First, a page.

AM: I am trying to understand the politics of American poetry here. Every language and literature has a mainstream. I am sure we do have one in the States too. Do you see any noticeable transformation in the role mainstream American poetry has played since the advent of the post-moderns ?
MW: In a certain way, no, the mainstream hasn't transformed at all. They've always played the role of presenting poetry as a uncritical reflection of dominant American values. But I suppose an important difference is this: the mainstream of the 1950s was much more purely upper class and elitist. Today's mainstream poetry is more likely to reflect middle class American values. Not that there isn't plenty of upper class elitism still around.
AM: Who, according to you, are the major mainstream American poets today ?
It depends of course what you mean by "major," a word I don't like very much since I'm not interested in distinguishing between major and minor poets. I'd rather mention several more mainstream poets whose work interests me at times. I'd say then James Tate, Richard Wilbur, and Carolyn Forche. But maybe I like Tate and particularly Forche because of the way they call into question mainstream poetic norms, whether of subject matter or form, while still retaining big followings in the mainstream context, a tough trick indeed.
AM: Well, when I said "major mainstream" I obviously meant "popularity" as I assumed the word "mainstream" has to do with "popularity" or that which the press-owners love to sell. Correct me if I am wrong. While it definitely will interest most of our readers to know who, in your view, are the important mainstream poets, to provide a more general backdrop it would help if you could also name some of the "popular" poets today.
MW: Well, according to my own understanding of "popularity," which might translate as major sales and a public profile, there's simply no such thing as a popular poet in the United States. Even the one or two poets recognized by the media, such as Maya Angelou, are not really known for their poetry so much as for their public profile. People know Angelou is a poet (because she appears on television) but have never read her work; the people who do read her work prefer her autobiographies. Establishment poets (i.e. so-called "mainstream" poets), who win all major prizes and have the backing of the big publishing houses, might in intensely rare instances sell 10,000 copies even of a prize-winning book, but half that would be considered good sales. These poets are not popular figures outside of the professional network in which they operate. So in the United States, "popularity" is an irrelevant word when it comes to poetry.
AM: That is a statement that tempts us (Bangla poets of this generation) to look at Bangla mainstream poetry from a radically different angle.
Who, according to you, (if at all it exists) represent a literary establishment that tries to control the way poetry is read and written in this country?
MW: The American literary establishment consists of the people who run the well-funded poetry presses, magazines, and the prizes that go with them. It consists of the people, writers and others, who are asked to make decisions about those prizes and publications. The issue revolves around who has resources and who doesn't, simply, and how the people with the resources use those resoures to publish poems that reflect dominant American values. Although there are occasional exceptions, almost everyone who publishes a book of poems in that context is either already a member of that establishment or in the process of becoming one.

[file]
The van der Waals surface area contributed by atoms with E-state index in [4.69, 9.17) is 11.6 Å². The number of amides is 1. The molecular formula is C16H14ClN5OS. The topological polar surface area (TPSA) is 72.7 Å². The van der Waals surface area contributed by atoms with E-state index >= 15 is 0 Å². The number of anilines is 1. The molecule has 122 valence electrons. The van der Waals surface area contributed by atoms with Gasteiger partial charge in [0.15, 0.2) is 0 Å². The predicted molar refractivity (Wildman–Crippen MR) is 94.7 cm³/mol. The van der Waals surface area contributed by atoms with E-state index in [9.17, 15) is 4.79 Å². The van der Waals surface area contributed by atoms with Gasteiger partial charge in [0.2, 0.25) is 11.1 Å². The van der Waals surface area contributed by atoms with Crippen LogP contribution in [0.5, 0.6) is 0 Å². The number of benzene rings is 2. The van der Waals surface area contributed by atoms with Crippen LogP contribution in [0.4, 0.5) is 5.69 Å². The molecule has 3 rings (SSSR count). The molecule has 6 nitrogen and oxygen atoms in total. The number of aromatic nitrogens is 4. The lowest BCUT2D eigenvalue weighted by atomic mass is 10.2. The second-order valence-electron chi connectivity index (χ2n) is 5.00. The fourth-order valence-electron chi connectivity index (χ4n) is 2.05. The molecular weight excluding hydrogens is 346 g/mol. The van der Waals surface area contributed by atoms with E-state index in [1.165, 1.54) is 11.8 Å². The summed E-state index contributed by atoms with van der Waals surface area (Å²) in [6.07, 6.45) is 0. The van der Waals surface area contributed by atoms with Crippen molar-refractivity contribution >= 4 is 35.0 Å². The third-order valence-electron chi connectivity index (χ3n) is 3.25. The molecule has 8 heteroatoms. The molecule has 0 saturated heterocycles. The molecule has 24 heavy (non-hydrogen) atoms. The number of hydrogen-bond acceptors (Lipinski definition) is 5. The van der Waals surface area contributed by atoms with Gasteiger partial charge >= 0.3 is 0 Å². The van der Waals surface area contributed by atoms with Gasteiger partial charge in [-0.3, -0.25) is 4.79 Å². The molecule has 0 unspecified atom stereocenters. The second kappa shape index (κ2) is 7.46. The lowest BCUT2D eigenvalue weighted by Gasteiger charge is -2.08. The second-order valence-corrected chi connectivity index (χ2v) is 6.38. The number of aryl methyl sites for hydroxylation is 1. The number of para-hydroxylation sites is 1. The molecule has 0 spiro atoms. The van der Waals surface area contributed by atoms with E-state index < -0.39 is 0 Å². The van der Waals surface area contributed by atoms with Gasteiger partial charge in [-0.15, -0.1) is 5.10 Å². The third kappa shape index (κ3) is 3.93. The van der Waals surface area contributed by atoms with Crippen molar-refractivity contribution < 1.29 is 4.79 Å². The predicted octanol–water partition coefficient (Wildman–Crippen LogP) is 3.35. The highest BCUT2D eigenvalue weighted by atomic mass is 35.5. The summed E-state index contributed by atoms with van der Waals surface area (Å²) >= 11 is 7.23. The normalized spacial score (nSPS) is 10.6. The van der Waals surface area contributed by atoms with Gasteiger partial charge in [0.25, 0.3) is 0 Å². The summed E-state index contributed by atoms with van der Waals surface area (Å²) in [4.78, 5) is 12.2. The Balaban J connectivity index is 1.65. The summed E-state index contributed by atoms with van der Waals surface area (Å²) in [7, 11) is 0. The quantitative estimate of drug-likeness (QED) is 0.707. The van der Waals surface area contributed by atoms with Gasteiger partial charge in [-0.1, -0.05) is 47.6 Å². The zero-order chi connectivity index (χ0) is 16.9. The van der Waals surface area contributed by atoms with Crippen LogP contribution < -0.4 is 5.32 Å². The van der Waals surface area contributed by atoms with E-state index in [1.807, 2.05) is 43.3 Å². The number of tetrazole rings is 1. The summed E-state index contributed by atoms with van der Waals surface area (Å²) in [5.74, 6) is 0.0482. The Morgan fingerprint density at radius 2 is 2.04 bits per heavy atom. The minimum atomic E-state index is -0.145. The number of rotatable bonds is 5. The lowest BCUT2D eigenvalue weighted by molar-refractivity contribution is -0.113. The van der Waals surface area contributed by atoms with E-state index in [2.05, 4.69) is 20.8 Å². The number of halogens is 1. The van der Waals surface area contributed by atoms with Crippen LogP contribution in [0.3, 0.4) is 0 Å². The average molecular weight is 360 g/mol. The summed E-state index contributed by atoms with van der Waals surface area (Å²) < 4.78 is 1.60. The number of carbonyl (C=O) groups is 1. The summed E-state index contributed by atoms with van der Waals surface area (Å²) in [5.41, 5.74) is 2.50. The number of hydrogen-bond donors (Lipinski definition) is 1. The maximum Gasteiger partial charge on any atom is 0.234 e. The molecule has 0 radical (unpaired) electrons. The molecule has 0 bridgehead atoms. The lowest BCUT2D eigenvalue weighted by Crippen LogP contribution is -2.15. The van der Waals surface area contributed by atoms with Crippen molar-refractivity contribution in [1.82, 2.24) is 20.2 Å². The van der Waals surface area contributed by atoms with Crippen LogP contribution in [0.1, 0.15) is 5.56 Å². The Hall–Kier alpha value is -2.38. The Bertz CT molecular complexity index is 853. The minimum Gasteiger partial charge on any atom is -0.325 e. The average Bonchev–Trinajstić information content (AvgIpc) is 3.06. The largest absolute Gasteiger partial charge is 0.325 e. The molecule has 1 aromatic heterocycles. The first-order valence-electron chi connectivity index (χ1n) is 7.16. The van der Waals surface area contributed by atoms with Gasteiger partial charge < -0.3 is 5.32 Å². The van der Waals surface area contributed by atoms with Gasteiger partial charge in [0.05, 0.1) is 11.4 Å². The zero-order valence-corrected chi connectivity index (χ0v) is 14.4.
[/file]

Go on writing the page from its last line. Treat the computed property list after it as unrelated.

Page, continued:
AM: I was reading your "Sonnets of a Penny-A-Liner". Could you explain in brief what are you up to in these poems ? What prompted you to use a dollar value instead of a title for each poem ? Should the reader see that as symbolic ?
MW: A Penny-A-Liner is a term for a 19th century British freelance journalist who survived by writing penny-a-line contributions for newspapers and other publications. The dire financial difficulty in which such people lived had a direct effect on the accuracy of their reporting--accuracy rarely sells, while sensationalism always does. For the book, I imagined myself getting paid a penny a line for the sonnets I was writing. I was also making my living as a freelance journalist at the time, so the book is very consciously an exploration of different modes of writing and self-presentation. To simplify, I'd say that the book traces the connection between Romantic presentations of self and presentations of self created out of financial needs and desires. The Sonnets present a series of shifting personas who critique the limits of thinking of one's self as transcendent, beyond either the history of writing or the history of money.
AM: Lawrence Ferlinghetti, in a recent essay, stated that perhaps lyrical poetry lives only in the United States today and it is a mystery that it still lives. What would be your reaction to that ?
MW: Obviously, the idea that lyrical poetry lives only in the United States is absurd. I don't know the context in which Ferlinghettit was speaking, and without knowing that I'm not in a position to say that his comment is definitely xenophobic, but that's how it reads in your question here. And of course it's a mystery that lyrical poetry still lives; it's a mystery that it ever did live. But what would be even more mysterious would be the idea that lyric poetry might be dying out.
AM: Why would the death of lyric poetry sound mysterious ? Who writes lyric poetry today ? I know dozens who are probably experimenting quite savagely with lyric poetry, trying to evolve something completely new, but I thought in most parts of Europe, Latin America and Asia, traditional lyric poetry is quite "bygone" by now.